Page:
Under the Sea on the Edge of the World: Excavating an Ancient Ship
Imagine yourself about to plunge 150ft.
Imagine yourself about to plunge 150ft. into water that is a chilly 62 degrees. You’re wearing layers of thick wetsuits, double steel or single aluminum tanks, lead weights, a mask, regulators, gauges, fins, and a buoyancy control device. You’re carrying a writing slate, camera, labels, measuring tape, chisels, hammers, plastic bags, mapping flags, and commercial dive balloons.
Once you’ve made the jump, you have to be sensitive to strong, unpredictable currents that can change directions in a matter of minutes. They aren’t the only danger. When you reach your destination, you remove your fins to avoid stepping on anything fragile, but your feet, like your hands, then become prey for the bottom-dwelling Draconia weever fish that can quickly cause shock from intense pain in a matter of minutes and are thus fatal to divers unable to surface.
Less dangerous sea creatures watch curiously as each member of your two- to four-person team works at an assigned station on what looks like a huge ship covered in 3,000 years of sediment. The residue is carefully removed, bit by bit, with an airlift, a jointed PVC pipe about 40 ft. long and four-five inches in diameter, which acts as a “vacuum cleaner.”
You are searching for messages from the past, artifacts that will reveal something about this long forgotten vessel and the world from which it came. But you haven’t much time for your task. In 18 minutes after leaving the surface, a siren sounds, telling you to prepare to ascend. Two minutes later a slightly different siren call comes from the transponder that delivers the warning and “come-up” signals, and you begin the controlled five-minute climb to 20 ft. underwater, where you have a decompression stop.
At this point you anchor yourself to a trapeze in the strong currents and to six regulators connected to large tanks of medical grade oxygen on board the catamaran above. You’re allowed one morning and one afternoon dive. You decompress for 15 minutes after the first and 20 minutes following the second.
If this scenario had really occurred, you might have recognized Kristine Trego among the next team members to descend. The PhD student in Classics finished her fifth season of underwater excavation this summer. Recipient of a dual undergraduate degree in ancient history and classical languages and literature, she says the only thing she loves “as much as teaching Latin and ancient history to UC undergrads is excavating ancient ships.”
This year she worked with the Institute of Nautical Archaeology (INA) at Kizilburun (“Crimson Cape”), which lies off the western coast of Turkey across from the Greek island of Samos. The ship that wrecked off this barren, isolated, and extremely rocky coast was a large Roman stone-carrier (navis lapidaria) from the late 2nd or early 1st century BC.
Buried within it were eight enormous marble column drums, a large marble column capital, two huge blocks of marble, two ornate marble washing basins possibly intended for ritual washing at a religious site, a curved marble stele (grave marker), and an assortment of smaller marble blocks and pedestals.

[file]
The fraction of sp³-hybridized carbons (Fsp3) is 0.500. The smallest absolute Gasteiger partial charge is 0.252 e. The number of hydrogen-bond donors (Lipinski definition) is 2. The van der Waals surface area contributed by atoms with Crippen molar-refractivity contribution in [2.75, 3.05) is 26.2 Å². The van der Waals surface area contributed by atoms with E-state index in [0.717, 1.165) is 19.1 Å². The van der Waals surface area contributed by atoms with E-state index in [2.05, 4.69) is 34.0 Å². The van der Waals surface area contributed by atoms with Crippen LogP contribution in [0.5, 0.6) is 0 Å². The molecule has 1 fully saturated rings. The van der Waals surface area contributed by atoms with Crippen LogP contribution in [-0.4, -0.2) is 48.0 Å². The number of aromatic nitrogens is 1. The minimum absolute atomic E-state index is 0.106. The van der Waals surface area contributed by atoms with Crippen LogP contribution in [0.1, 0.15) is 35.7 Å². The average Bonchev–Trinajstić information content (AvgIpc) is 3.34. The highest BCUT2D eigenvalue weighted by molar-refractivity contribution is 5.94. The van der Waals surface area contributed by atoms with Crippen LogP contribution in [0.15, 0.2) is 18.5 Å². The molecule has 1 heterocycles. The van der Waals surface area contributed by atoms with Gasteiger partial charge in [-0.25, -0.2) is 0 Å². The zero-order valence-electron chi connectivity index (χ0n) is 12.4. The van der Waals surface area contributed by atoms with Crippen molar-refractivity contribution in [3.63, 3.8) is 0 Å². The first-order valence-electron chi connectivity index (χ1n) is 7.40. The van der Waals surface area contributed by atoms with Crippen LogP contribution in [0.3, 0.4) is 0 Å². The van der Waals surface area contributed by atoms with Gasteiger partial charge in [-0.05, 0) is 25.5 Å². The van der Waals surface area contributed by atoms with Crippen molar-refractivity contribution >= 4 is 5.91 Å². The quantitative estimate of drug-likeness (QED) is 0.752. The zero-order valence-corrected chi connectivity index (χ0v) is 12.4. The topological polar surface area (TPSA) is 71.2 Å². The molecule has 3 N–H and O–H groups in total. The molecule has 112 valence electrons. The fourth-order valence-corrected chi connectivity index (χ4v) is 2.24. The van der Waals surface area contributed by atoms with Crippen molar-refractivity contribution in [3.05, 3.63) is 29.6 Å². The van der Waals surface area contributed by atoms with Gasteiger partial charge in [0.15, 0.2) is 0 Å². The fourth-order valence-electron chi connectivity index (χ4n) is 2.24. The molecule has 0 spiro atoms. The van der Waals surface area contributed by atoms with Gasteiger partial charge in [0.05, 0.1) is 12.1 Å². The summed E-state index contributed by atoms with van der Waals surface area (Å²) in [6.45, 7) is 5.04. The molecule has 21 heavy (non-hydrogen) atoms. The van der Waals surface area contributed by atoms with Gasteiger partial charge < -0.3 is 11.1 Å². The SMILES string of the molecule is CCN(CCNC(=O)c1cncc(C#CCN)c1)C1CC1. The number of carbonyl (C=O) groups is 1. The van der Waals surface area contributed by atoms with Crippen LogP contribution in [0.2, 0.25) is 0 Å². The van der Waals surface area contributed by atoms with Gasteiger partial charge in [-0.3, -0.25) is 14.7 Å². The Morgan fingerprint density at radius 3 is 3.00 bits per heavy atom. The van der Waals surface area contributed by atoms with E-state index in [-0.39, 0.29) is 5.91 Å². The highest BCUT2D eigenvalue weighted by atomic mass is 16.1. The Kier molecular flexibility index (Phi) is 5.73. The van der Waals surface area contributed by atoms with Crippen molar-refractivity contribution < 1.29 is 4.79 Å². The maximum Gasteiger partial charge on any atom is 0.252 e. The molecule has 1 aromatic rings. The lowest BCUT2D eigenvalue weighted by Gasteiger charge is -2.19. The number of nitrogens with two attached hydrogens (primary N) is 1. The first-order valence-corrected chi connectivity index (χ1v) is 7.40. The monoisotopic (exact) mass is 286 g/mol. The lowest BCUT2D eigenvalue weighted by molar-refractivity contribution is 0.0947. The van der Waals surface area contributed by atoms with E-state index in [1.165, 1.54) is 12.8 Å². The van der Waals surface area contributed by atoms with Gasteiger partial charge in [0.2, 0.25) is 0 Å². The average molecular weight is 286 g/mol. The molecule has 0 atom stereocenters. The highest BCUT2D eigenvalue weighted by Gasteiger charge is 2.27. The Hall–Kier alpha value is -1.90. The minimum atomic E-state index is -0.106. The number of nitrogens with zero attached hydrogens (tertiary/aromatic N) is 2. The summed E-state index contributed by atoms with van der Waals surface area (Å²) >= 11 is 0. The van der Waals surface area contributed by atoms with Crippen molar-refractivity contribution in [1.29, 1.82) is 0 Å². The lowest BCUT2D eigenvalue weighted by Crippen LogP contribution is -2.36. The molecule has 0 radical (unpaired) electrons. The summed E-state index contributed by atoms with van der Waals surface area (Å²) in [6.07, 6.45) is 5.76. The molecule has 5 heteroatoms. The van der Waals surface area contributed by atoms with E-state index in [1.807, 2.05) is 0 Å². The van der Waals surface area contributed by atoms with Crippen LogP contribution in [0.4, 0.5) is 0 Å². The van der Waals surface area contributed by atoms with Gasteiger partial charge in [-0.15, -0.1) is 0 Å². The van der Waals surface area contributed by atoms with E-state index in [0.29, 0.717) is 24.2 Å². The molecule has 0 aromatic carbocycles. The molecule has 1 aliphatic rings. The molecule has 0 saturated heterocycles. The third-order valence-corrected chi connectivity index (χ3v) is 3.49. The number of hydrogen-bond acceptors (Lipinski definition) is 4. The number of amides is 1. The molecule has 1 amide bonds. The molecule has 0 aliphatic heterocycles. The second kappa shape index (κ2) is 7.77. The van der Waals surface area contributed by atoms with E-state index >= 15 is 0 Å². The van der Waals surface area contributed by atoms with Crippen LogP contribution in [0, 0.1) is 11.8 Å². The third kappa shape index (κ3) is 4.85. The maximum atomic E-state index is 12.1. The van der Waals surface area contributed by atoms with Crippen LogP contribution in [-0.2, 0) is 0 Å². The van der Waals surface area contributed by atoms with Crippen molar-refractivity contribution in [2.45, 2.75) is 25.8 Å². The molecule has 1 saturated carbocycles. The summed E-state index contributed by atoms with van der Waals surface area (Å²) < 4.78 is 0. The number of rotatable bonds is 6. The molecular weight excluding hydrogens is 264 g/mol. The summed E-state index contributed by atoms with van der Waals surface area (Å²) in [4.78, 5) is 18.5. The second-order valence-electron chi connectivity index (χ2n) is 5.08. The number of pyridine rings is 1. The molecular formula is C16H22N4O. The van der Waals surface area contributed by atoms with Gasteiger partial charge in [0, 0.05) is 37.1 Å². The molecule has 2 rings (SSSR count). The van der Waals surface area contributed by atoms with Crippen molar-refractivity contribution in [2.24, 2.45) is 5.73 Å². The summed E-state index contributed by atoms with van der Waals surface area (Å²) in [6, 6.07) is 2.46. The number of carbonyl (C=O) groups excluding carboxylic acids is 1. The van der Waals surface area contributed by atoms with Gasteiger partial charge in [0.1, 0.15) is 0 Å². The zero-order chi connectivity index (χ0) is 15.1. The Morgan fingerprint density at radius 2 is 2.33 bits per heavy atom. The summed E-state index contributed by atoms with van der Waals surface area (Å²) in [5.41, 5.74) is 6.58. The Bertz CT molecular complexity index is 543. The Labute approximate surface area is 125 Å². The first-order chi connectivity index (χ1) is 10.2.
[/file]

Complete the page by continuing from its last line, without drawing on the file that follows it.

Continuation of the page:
Other artifacts included small bowls, terra cotta transport vessels that once carried provisions or perishables for sale, a delicate glass goblet stem, lead collars from the ship’s anchors, metal handles from buckets or cauldrons, and over 250 nails from the ship’s hull. Finding the remains of the hull was a “major thrill” because preservation of wooden hulls is extremely rare and crucial to understanding the expertise and advanced technology involved in construction of ancient ships.
Artifacts were excavated, sketched, mapped, and photographed in place. Then they were raised and kept wet to prevent them from drying out and crumbling from having absorbed over 2000 years of salt. After being recorded in a master registry and tagged with a set of numbers and designations, they were catalogued, photographed again, and cleaned of marine growth. Meticulous records must be kept because they are part of Turkish and Aegean cultural history and will eventually go to the Museum of Underwater Archaeology in Bodrum, Turkey.
The campsite where Trego and her companions lived was not the Ritz Carlton. They constructed most of their sparse living and work quarters, with the exception of those already located on the research vessel Virazon, a 51-year-old US Army T-boat purchased decades ago by INA. Computer work was done on the Virazon, where a recompression chamber was located in case anyone experienced decompression or embolism.
Trego said, “The work was demanding. We rose at dawn and worked until dusk. There was little to no protection from the constant heat, wind, and sometimes treacherous storms. All supplies and equipment had to be brought by boat and hauled up the rocks by the team. We all had to have emergency medical training, as well as archaelogical and diving training. All members of the teams kept the camp running. Everyone was assigned tasks that rotated daily, including cleaning toilets to doing dishes. Everyone had to pull a lot of weight so that we could live together for three months on the edge of the world with very little contact with the outside.”
Was it worth it? “Absolutely. Unlike terrestrial digs which are contaminated with debris from succeeding ages, ancient shipwrecks are closed deposits, so they act as time capsules for us to study. The ship that wrecked at Kizilburun is also unique in that it provides a ‘missing link’ in the complex process that transforms quarried stone into elegant monuments that still stand as testament to the brilliance and technological expertise of the ancient Mediterranean world.”
**Photos are courtesy of the Institute of Nautical Archaeology.
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